First Groups Enrolled in Trial of EHP-101 for Systemic Scleroderma

Enrollment underway for groups 3 and 4 in study of cannabidiol-derived therapy

Marisa Wexler, MS avatar

by Marisa Wexler, MS |

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The first two groups of patients have been enrolled in a Phase 2a clinical trial that’s testing the cannabidiol-derived medication EHP-101 in people with systemic scleroderma (SSc), the therapy’s developer Emerald Health Pharmaceuticals (EHP) announced.

Interim results are expected next year, according to EHP. Participants are currently being recruited for the third and fourth groups at locations in Australia, New Zealand, and the U.S., including Puerto Rico.

“We are pleased to reach the halfway point of EHP’s first Phase 2 trial, and doing so in SSc, a disease with no effective treatments,” Alain Rolland, PhD, chief operating officer of EHP, said in a press release. “We look forward to evaluating the interim analysis of the first two cohorts of this Phase 2 trial in early 2023.”

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The main goal of the Phase 2 study (NCT04166552) is to assess the safety of EHP-101, an experimental medicine containing a synthetic molecule derived from cannabidiol (CBD). CBD is a molecule found in the cannabis plant that isn’t psychoactive, meaning it doesn’t induce a “high,” but it has other biological properties, including notable anti-inflammatory effects. Regulatory authorities in the U.S. and Canada have ruled EHP-101 is not a controlled substance.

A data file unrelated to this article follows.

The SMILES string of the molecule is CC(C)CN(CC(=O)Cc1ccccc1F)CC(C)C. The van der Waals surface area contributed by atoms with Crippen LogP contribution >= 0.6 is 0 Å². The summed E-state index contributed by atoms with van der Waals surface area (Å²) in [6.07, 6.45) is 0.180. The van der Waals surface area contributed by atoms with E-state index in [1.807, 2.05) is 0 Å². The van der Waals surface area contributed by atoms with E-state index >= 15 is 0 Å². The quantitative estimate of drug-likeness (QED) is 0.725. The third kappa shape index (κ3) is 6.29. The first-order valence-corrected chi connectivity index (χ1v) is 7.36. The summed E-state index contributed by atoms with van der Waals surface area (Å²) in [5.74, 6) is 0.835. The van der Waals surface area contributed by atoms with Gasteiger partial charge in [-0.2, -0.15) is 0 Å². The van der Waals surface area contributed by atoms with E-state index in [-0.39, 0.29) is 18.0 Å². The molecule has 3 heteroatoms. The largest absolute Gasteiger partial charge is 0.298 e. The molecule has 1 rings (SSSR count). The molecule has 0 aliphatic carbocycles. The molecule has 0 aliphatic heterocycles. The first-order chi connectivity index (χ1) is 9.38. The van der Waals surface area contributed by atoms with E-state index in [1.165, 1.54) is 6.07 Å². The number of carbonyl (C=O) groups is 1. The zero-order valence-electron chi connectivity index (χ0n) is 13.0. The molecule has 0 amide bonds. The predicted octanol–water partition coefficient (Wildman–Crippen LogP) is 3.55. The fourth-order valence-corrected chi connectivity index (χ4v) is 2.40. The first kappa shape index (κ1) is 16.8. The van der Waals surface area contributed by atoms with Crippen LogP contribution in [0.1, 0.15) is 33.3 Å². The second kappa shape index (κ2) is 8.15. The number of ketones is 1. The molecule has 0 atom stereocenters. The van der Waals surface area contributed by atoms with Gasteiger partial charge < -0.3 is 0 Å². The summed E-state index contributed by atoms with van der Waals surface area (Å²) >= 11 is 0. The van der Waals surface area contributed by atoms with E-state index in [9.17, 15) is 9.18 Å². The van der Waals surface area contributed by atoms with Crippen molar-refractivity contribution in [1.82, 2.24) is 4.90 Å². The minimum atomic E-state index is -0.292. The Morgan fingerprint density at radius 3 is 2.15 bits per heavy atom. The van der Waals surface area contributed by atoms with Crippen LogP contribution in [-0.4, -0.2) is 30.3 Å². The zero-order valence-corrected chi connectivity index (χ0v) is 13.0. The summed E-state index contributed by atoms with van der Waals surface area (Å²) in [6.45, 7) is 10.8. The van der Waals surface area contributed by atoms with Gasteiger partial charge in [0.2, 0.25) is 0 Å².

“EHP-101’s mechanism of action is first-in-class and offers the prospect of important therapeutic effects for patients,” Rolland said.

The first two groups in the study include 18 people with SSc. EHP is administering two doses to each patient, first once daily and then twice daily, for 12 weeks with four weeks of follow-up.

An independent committee tasked with monitoring the safety of participants will meet later this year and decide if the trial should continue with a third and fourth group.

These groups were originally intended to include 18 patients also, but EHP submitted a protocol amendment to the U.S. Food and Drug Administration (FDA) asking they be expanded to 48 patients and the treatment duration lengthened from 12 to 24 weeks. If the results are positive, this would let EHP progress directly into a Phase 3 clinical trial to test the medicine’s effectiveness, rather than have to first do a separate Phase 2b trial to further test its safety.

The FDA did not respond to the amendment request with a mandated 30-day period, which, according to the administration’s review protocol, means EHP is allowed to make these changes.